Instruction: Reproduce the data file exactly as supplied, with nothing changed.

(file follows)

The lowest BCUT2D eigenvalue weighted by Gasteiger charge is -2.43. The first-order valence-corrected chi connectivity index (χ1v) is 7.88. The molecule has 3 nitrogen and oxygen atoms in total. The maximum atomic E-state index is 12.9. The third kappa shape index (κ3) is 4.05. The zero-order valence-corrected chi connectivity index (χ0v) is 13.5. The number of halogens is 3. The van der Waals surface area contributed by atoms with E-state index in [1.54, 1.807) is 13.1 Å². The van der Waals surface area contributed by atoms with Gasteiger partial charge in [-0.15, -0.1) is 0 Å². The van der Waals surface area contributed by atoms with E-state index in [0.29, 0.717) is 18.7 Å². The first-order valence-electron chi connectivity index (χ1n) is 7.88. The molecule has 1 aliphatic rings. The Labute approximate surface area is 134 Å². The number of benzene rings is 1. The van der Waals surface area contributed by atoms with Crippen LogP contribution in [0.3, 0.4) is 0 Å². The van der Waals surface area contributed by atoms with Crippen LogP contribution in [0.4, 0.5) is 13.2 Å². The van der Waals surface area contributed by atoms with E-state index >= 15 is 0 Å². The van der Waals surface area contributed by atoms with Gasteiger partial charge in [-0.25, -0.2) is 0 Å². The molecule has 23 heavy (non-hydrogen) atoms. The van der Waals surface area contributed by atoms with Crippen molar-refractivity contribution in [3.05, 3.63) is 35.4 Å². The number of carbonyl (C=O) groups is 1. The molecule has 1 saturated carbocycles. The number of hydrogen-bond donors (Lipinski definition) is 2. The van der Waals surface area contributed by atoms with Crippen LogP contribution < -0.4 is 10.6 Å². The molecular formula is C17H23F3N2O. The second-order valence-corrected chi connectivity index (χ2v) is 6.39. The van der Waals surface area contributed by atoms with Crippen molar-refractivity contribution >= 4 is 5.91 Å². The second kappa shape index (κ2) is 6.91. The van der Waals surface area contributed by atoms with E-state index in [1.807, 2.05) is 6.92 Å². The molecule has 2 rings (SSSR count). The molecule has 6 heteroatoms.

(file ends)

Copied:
The lowest BCUT2D eigenvalue weighted by Gasteiger charge is -2.43. The first-order valence-corrected chi connectivity index (χ1v) is 7.88. The molecule has 3 nitrogen and oxygen atoms in total. The maximum atomic E-state index is 12.9. The third kappa shape index (κ3) is 4.05. The zero-order valence-corrected chi connectivity index (χ0v) is 13.5. The number of halogens is 3. The van der Waals surface area contributed by atoms with E-state index in [1.54, 1.807) is 13.1 Å². The van der Waals surface area contributed by atoms with Gasteiger partial charge in [-0.15, -0.1) is 0 Å². The van der Waals surface area contributed by atoms with E-state index in [0.29, 0.717) is 18.7 Å². The first-order valence-electron chi connectivity index (χ1n) is 7.88. The molecule has 1 aliphatic rings. The Labute approximate surface area is 134 Å². The number of benzene rings is 1. The van der Waals surface area contributed by atoms with Crippen LogP contribution in [0.3, 0.4) is 0 Å². The van der Waals surface area contributed by atoms with Crippen LogP contribution in [0.4, 0.5) is 13.2 Å². The van der Waals surface area contributed by atoms with E-state index >= 15 is 0 Å². The van der Waals surface area contributed by atoms with Gasteiger partial charge in [-0.25, -0.2) is 0 Å². The molecule has 23 heavy (non-hydrogen) atoms. The van der Waals surface area contributed by atoms with Crippen molar-refractivity contribution in [3.05, 3.63) is 35.4 Å². The number of carbonyl (C=O) groups is 1. The molecule has 1 saturated carbocycles. The number of hydrogen-bond donors (Lipinski definition) is 2. The van der Waals surface area contributed by atoms with Crippen LogP contribution < -0.4 is 10.6 Å². The molecular formula is C17H23F3N2O. The second-order valence-corrected chi connectivity index (χ2v) is 6.39. The van der Waals surface area contributed by atoms with Crippen molar-refractivity contribution >= 4 is 5.91 Å². The second kappa shape index (κ2) is 6.91. The van der Waals surface area contributed by atoms with E-state index in [1.807, 2.05) is 6.92 Å². The molecule has 2 rings (SSSR count). The molecule has 6 heteroatoms.